Abstract

Coastal erosion and its management cause significant economic, social, and environmental impacts on Australia. Current methods of controlling coastal erosion are expensive and are frequently damaged during severe weather events. However, recent studies have identified the potential for Wave Energy Converters (WECs) to provide a solution to this problem. WECs can extract energy from ocean waves and attenuate the wave field propagating towards the shore. The aim of this project is to determine whether arrays of WECs can not only reduce the magnitude of the propagated wave but also change its direction, thereby creating more favourable nearshore conditions.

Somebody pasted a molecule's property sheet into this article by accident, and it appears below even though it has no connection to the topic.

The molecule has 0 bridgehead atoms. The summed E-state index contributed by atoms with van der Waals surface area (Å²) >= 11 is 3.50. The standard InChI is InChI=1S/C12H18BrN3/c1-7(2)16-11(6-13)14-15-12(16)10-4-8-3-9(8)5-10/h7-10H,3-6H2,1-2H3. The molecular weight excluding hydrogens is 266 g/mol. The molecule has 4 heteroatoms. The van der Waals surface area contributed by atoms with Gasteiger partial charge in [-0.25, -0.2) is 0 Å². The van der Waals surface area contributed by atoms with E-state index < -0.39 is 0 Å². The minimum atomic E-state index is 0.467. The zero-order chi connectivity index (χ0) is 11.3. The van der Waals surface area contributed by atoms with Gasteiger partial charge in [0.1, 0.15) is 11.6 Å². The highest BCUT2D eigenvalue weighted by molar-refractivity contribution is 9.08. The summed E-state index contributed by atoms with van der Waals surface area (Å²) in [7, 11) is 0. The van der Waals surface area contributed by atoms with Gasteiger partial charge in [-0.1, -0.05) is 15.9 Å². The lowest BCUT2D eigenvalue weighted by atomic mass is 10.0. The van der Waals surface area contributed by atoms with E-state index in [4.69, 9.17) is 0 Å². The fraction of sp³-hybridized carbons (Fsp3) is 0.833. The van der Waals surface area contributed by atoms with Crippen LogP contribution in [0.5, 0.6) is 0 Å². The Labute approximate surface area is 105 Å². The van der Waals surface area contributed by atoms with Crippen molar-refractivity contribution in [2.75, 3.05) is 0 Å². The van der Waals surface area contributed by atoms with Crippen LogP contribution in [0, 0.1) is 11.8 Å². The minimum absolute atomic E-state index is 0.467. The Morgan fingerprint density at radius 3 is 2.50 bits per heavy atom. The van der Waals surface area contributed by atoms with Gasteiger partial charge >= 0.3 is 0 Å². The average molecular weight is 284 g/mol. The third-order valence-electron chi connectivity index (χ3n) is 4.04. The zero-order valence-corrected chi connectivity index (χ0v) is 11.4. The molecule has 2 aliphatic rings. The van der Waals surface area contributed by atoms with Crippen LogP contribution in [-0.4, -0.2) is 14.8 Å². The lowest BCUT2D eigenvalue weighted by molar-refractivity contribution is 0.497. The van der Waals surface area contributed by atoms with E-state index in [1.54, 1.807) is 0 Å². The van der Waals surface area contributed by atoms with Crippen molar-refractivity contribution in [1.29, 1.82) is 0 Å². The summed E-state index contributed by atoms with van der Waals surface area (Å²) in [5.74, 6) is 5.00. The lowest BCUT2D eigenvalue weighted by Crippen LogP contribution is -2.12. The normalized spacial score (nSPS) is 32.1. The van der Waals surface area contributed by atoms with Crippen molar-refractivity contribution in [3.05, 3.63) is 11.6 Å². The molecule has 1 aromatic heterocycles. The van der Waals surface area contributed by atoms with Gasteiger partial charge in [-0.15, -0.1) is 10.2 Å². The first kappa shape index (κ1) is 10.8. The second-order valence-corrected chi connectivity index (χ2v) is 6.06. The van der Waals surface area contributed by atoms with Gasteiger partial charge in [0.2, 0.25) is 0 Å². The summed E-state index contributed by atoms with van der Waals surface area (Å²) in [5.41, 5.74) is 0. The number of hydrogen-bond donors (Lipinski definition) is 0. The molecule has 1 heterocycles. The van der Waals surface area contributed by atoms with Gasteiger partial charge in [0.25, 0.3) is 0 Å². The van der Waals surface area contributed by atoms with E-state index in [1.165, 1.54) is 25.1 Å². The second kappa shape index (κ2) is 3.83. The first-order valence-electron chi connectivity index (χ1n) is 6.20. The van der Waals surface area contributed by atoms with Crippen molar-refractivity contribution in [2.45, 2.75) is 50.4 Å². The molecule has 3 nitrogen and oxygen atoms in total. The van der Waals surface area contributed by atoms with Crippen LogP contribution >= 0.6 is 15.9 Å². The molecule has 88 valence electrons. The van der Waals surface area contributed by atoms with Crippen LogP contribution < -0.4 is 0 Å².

The study is conducted using small-scale experiments in a wave flume using an array of ten oscillating water columns (OWC). The OWCs are placed perpendicular to the incoming wave and equally spaced across the width of the wave flume. The OWCs are constructed using L-shaped pipes of 60-mm diameter, and the natural frequency of each OWC is tuned using different horizontal pipe extensions, which ultimately change the mass of water within the OWC. The damping is tuned using end-caps with different orifice diameters. Each OWC is equipped with a pressure sensor to measure the differential air pressure inside the OWC air chamber. The downstream wave field is characterised using a row of 6 resistive wave gauges located at a distance of 2 m from the wave array. The study is conducted using regular waves with a wave frequency of 1 Hz. The preliminary results demonstrate that the array of OWCs can change the direction of the incoming wave by several degrees.

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